Climb categorisation explained

In 1933, the Tour de France introduced the mountain classification. Riders received points when they were first to reach the summit, but at that time there was only one category. More categories have been added over the years; from the toughest Hors Category ('out of category') down to the 4th category. These categories have been taken over by the Giro, Vuelta and other cycling races. The big problem? The way in which climbs are categorised is very subjective.

The category of an ascent indicates how tough it is.
The category of an ascent indicates how tough it is.

Unfortunately, the mountain classification of the grand tours is not created to set a standard for recreational cyclists. For example, a category of a climb can change because of the location in the course, or simply because it suits the organizer better (€). Unfortunately, there is no exact science behind determining the mountain categories. In order to set a standard on climbfinder, we have tried to introduce a logical and consistent formula, which - in fact - matches very well with most categories in professional cycling races.

Categorisation based on difficulty points

Strava and other GPS services opt for a simple formula based on the average ascent and length of the climb. In our opinion this is too simplistic. Because the (sometimes undulating) course of the climb has a huge influence on how much effort it costs to rech the top of the climb. That is why we spent a lot of time in accurately calculating the difficulty level of a climb. In fact, we are so convinced of the accuracy of "difficulty points" that we also use them to calculate the mountain categories.

The only subjective thing about our standard are the transitions between the categories. However we did extensive research, we have analyzed hundreds of climbs and compared them with the classifications they got in the grand tours. We have come to the scale below.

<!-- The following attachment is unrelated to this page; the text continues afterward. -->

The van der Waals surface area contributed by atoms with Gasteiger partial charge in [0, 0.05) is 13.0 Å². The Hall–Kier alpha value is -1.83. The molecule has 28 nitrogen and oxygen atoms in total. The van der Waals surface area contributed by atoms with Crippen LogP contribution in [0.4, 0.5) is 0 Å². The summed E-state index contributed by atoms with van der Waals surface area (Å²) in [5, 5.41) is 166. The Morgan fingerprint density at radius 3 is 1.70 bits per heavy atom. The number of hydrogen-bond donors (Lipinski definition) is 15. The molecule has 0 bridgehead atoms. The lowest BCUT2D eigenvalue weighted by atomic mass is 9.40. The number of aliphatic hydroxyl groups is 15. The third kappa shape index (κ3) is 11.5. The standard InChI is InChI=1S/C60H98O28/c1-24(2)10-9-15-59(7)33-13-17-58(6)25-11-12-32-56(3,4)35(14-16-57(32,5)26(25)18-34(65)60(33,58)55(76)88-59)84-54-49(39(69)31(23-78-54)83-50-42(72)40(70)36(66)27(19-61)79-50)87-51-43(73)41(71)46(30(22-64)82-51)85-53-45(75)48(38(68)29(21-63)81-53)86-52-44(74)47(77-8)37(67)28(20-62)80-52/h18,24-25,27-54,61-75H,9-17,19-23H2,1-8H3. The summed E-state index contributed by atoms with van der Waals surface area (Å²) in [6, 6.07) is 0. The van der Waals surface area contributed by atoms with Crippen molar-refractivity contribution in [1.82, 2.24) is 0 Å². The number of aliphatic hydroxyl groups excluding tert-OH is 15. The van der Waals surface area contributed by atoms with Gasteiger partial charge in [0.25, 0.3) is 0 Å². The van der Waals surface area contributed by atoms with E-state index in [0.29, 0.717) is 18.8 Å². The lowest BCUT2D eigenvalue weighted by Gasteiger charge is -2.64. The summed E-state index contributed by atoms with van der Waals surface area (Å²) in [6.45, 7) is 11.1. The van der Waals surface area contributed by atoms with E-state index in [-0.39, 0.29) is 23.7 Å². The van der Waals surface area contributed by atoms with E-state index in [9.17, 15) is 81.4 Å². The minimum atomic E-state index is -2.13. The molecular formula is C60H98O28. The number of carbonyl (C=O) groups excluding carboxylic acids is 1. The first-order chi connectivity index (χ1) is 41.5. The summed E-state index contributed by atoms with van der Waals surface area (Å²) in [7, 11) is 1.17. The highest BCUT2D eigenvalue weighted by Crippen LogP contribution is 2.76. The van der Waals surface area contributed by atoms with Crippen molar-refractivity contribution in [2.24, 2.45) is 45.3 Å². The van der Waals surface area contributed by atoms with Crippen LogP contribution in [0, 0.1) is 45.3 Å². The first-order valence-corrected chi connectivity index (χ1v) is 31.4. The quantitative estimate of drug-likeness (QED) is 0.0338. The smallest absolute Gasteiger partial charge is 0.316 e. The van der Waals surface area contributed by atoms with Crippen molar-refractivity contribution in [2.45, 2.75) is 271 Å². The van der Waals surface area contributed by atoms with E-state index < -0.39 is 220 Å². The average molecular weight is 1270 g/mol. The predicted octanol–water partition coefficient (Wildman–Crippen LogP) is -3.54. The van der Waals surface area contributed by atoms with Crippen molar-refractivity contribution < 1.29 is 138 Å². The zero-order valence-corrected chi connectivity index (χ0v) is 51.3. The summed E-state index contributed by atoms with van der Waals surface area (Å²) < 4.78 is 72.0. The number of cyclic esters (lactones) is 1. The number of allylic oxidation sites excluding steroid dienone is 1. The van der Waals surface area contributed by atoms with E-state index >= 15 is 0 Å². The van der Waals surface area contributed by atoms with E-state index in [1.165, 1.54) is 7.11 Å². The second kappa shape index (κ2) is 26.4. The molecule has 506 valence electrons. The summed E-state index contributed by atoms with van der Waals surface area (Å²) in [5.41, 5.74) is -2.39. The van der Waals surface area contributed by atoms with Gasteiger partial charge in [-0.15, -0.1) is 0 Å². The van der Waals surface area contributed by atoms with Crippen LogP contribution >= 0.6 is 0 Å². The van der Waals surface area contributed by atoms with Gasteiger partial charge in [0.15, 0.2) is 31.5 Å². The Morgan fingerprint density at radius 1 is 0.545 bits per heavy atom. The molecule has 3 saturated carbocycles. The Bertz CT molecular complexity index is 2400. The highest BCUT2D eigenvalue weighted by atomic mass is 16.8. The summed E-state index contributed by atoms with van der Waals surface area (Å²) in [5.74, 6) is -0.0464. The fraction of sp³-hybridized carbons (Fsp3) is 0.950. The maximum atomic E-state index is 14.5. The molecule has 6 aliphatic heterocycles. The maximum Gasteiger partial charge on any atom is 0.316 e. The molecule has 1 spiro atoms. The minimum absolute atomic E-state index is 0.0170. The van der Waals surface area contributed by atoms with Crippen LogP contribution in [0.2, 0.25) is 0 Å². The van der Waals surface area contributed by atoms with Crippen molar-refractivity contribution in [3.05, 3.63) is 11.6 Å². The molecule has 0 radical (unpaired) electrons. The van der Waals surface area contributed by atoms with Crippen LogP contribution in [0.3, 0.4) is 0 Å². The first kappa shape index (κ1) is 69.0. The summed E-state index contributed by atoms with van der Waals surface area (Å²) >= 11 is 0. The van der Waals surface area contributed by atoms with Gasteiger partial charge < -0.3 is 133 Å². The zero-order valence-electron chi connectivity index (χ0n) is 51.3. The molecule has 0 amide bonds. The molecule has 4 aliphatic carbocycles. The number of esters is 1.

From Hors categorie down to the 4th category

  • Hors categorie (HC). These are the most toughest climbs to be found. Ascents on climbfinder only gets the famous "HC" classification if the climb scores more than 1200 difficulty points. The Mont Ventoux and the Stelvio are proud owners of the "Hors categorie" classification. The hors categorie was introduced in the Tour de France as recent as 1979. It's a category that appeals to many cyclists' imaginations.
  • 1st category. Climbs of the first category are certainly not to be underestimated. For example, nothing less than the famous Alpe d'Huez is a category 1 climb, to the great disappointment of some cycling tourists. The Grand Ballon in the Vosges is also of the first category. From 800 difficulty points, climbs are in this category.
  • 2nd category. The somewhat shorter climbs often do not exceed a "Category 2" label. The Planche des Belles Filles is a good example of the type of climbs you can expect with this category. Climbs must have a minimum of 500 difficulty points to fit this category.
  • 3rd category. In the Alps these are the easy options, but in the lower mountain ranges or highlands these can be the highlights of the day. A climbs need at least 300 difficulty point to fit in this category.
  • 4th category. From 100 difficulty points, a climb falls into the fourth category. Don't think you can just sprint up these hills, it's still going to hurt.

Martijn

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